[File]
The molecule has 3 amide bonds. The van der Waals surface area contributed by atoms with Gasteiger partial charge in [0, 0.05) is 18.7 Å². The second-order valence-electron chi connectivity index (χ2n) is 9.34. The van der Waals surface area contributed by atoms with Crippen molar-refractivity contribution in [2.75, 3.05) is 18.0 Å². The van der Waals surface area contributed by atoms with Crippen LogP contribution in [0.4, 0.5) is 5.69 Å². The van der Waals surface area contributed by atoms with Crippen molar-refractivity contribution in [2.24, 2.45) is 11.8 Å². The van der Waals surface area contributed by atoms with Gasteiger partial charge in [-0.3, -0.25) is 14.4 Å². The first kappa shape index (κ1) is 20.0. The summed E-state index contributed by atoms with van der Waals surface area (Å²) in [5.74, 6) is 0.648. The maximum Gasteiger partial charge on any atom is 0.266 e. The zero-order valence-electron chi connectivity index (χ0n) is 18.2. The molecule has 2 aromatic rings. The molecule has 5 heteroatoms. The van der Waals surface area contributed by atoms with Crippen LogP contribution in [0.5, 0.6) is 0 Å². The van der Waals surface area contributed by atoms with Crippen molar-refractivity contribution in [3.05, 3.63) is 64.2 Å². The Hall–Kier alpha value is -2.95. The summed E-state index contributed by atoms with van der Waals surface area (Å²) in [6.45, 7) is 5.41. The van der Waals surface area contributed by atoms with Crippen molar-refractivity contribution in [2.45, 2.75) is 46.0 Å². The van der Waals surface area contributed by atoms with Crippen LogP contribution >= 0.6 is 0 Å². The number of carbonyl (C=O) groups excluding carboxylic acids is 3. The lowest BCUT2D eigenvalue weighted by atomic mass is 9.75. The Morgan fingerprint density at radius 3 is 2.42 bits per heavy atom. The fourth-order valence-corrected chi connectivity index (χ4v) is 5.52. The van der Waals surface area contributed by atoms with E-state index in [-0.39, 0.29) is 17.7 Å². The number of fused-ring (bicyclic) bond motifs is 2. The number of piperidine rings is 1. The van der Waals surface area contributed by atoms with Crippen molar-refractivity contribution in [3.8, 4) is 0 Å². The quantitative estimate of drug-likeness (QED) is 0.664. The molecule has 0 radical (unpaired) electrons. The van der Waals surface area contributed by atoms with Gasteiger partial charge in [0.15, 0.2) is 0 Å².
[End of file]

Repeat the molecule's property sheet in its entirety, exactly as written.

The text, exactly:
The molecule has 3 amide bonds. The van der Waals surface area contributed by atoms with Gasteiger partial charge in [0, 0.05) is 18.7 Å². The second-order valence-electron chi connectivity index (χ2n) is 9.34. The van der Waals surface area contributed by atoms with Crippen molar-refractivity contribution in [2.75, 3.05) is 18.0 Å². The van der Waals surface area contributed by atoms with Crippen LogP contribution in [0.4, 0.5) is 5.69 Å². The van der Waals surface area contributed by atoms with Crippen molar-refractivity contribution in [2.24, 2.45) is 11.8 Å². The van der Waals surface area contributed by atoms with Gasteiger partial charge in [-0.3, -0.25) is 14.4 Å². The first kappa shape index (κ1) is 20.0. The summed E-state index contributed by atoms with van der Waals surface area (Å²) in [5.74, 6) is 0.648. The maximum Gasteiger partial charge on any atom is 0.266 e. The zero-order valence-electron chi connectivity index (χ0n) is 18.2. The molecule has 2 aromatic rings. The molecule has 5 heteroatoms. The van der Waals surface area contributed by atoms with Crippen LogP contribution in [0.5, 0.6) is 0 Å². The van der Waals surface area contributed by atoms with Crippen molar-refractivity contribution in [3.05, 3.63) is 64.2 Å². The Hall–Kier alpha value is -2.95. The summed E-state index contributed by atoms with van der Waals surface area (Å²) in [6.45, 7) is 5.41. The van der Waals surface area contributed by atoms with Crippen molar-refractivity contribution in [2.45, 2.75) is 46.0 Å². The van der Waals surface area contributed by atoms with Crippen LogP contribution >= 0.6 is 0 Å². The number of carbonyl (C=O) groups excluding carboxylic acids is 3. The lowest BCUT2D eigenvalue weighted by atomic mass is 9.75. The Morgan fingerprint density at radius 3 is 2.42 bits per heavy atom. The fourth-order valence-corrected chi connectivity index (χ4v) is 5.52. The van der Waals surface area contributed by atoms with E-state index in [-0.39, 0.29) is 17.7 Å². The number of fused-ring (bicyclic) bond motifs is 2. The number of piperidine rings is 1. The van der Waals surface area contributed by atoms with Crippen molar-refractivity contribution in [3.8, 4) is 0 Å². The quantitative estimate of drug-likeness (QED) is 0.664. The molecule has 0 radical (unpaired) electrons. The van der Waals surface area contributed by atoms with Gasteiger partial charge in [0.15, 0.2) is 0 Å².